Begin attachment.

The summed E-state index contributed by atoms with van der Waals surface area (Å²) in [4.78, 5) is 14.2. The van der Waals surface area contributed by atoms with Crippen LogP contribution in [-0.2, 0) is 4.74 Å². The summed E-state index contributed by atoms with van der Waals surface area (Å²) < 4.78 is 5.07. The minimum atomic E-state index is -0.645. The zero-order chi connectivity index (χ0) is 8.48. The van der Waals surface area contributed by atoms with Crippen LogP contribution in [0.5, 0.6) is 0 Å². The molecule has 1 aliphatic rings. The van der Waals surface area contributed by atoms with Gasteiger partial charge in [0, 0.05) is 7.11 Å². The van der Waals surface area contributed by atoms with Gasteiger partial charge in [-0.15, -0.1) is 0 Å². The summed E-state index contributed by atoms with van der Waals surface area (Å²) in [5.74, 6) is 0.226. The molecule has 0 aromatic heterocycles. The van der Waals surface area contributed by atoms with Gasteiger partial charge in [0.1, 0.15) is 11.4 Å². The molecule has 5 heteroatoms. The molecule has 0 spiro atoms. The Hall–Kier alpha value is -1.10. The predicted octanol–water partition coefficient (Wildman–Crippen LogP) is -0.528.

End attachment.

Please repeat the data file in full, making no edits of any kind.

The summed E-state index contributed by atoms with van der Waals surface area (Å²) in [4.78, 5) is 14.2. The van der Waals surface area contributed by atoms with Crippen LogP contribution in [-0.2, 0) is 4.74 Å². The summed E-state index contributed by atoms with van der Waals surface area (Å²) < 4.78 is 5.07. The minimum atomic E-state index is -0.645. The zero-order chi connectivity index (χ0) is 8.48. The van der Waals surface area contributed by atoms with Crippen LogP contribution in [0.5, 0.6) is 0 Å². The molecule has 1 aliphatic rings. The van der Waals surface area contributed by atoms with Gasteiger partial charge in [0, 0.05) is 7.11 Å². The van der Waals surface area contributed by atoms with Gasteiger partial charge in [-0.15, -0.1) is 0 Å². The summed E-state index contributed by atoms with van der Waals surface area (Å²) in [5.74, 6) is 0.226. The molecule has 0 aromatic heterocycles. The van der Waals surface area contributed by atoms with Gasteiger partial charge in [0.1, 0.15) is 11.4 Å². The molecule has 5 heteroatoms. The molecule has 0 spiro atoms. The Hall–Kier alpha value is -1.10. The predicted octanol–water partition coefficient (Wildman–Crippen LogP) is -0.528.